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Texas receives hurricane warning due to sea level rise

Hurricanes in Texas could become more powerful as sea levels rise due to climate change, a study suggests.

The study, conducted by John Nielsen-Gammon, a professor at Texas A&M University and state climatologist, found that weather conditions in the state are becoming increasingly dangerous. To arrive at the results, Nielsen-Gammon analyzed data from 1900 to 2023 to estimate how weather patterns would change by 2036.

He noted that there could be a 10 percent increase in rainfall, which will be mostly seen in the eastern regions and urban centers. Some parts of the state have already seen a 15 percent increase in precipitation over the last 100 years due to climate change, the study says.

Sea level rise along the Gulf Coast increases the threat of hurricanes by increasing the severity of storm surges that can damage buildings and cause flooding.

A photo shows the flooding caused by Hurricane Harvey in the small town of Columbus, Texas. Hurricanes in the state could become stronger as sea levels rise, a study suggests.

RoschetzkyIstockPhoto/Getty

“Historically, droughts and hurricanes have been the costliest natural disasters in Texas,” Nielsen-Gammon said in a statement. “Hurricanes are sudden, catastrophic events, while droughts develop slowly but can affect all sectors of society. Both droughts and hurricanes change in complicated ways, but overall the risk posed by both is growing.”

The study found that extreme weather events are occurring more frequently overall. High temperatures and drought conditions also create ideal conditions for forest fires, meaning they are also increasing. The number of days with ideal conditions for fires to break out has also increased, particularly in the western part of the state, the study said.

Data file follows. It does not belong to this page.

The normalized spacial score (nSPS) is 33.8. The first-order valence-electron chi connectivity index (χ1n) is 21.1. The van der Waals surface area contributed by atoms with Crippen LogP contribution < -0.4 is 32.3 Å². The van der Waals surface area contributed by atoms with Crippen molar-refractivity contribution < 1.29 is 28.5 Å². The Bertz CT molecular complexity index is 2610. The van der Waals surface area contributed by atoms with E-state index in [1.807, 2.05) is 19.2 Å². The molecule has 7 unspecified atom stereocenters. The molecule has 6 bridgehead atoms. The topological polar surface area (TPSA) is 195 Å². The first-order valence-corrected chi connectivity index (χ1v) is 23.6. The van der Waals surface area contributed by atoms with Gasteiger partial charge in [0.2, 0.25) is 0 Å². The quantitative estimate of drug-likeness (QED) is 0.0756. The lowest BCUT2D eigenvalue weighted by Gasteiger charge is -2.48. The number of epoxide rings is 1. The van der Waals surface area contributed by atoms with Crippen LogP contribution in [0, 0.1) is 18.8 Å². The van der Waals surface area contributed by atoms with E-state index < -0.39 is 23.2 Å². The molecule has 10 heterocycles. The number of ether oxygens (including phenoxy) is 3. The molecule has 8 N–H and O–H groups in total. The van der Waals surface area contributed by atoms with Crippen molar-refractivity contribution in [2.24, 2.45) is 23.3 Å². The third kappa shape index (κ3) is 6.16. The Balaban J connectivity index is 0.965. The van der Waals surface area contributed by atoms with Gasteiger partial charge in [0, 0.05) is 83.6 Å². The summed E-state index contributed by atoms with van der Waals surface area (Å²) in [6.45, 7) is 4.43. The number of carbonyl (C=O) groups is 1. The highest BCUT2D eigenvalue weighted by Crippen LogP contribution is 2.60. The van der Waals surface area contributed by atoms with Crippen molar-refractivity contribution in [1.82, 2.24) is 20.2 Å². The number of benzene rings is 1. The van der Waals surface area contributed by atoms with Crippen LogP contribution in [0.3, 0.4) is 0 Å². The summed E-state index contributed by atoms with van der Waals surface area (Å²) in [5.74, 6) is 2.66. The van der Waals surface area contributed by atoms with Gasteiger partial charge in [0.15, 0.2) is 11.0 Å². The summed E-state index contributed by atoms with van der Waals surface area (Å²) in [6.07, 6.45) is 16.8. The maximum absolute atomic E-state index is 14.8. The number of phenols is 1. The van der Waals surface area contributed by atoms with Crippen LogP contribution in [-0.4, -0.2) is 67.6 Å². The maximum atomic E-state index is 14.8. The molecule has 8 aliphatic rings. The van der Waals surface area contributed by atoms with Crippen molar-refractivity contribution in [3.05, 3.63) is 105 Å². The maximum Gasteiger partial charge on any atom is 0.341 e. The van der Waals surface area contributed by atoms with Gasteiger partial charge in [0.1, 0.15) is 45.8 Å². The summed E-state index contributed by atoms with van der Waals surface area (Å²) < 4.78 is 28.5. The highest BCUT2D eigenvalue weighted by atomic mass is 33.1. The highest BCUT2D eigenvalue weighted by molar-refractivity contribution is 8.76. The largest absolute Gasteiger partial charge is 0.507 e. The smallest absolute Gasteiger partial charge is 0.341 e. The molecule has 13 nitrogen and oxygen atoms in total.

As the report notes, the number of days with extremely favorable conditions for fires to spread has already increased, particularly in West Texas.

“We have national climate assessments, but they cannot address the specific climate conditions in Texas,” Nielsen-Gammon said. “In this Texas-specific study, we focused as much as possible on observed trends rather than emphasizing climate model projections. Historical climate trends are part of our lived experience in Texas, and our report puts them in a long-term context.”

Climate change is leading to an increase in extreme weather events worldwide. Because of this, Texans have faced many challenges in recent years, most notably due to the ongoing drought that continues to threaten water supplies and agriculture.

According to Nielsen-Gammon, the last two years have seen two of the hottest summers on record in the state, and the new study reports that will only continue.

“That changed the trend of 100-degree days and made the increase even more dramatic than before. We've also seen new research that suggests surface water supplies may become less reliable as evaporation losses increase and temperature and rainfall become more erratic,” he said.

By 2036, Texans could see the number of days reaching 100 degrees quadruple than in the 1970s and 1980s. Overall, water loss through evaporation could increase by seven percent by 2036, the study says.

The effects of increasing drought and high temperatures are already being felt in the state. In February of this year, a huge forest fire broke out in the Texas Panhandle. The fire lasted about three weeks and burned over 1 million acres.

Texas isn't the only state suffering. California and other states in the West have suffered from prolonged drought in recent years. In fact, the entire region is on the brink of a water crisis as years of drought have meant that water supplies are no longer as good as they used to be.

Although California and other parts of the West have seen a recent increase in rainfall, climate change continues to make weather patterns unpredictable, meaning the future is uncertain.

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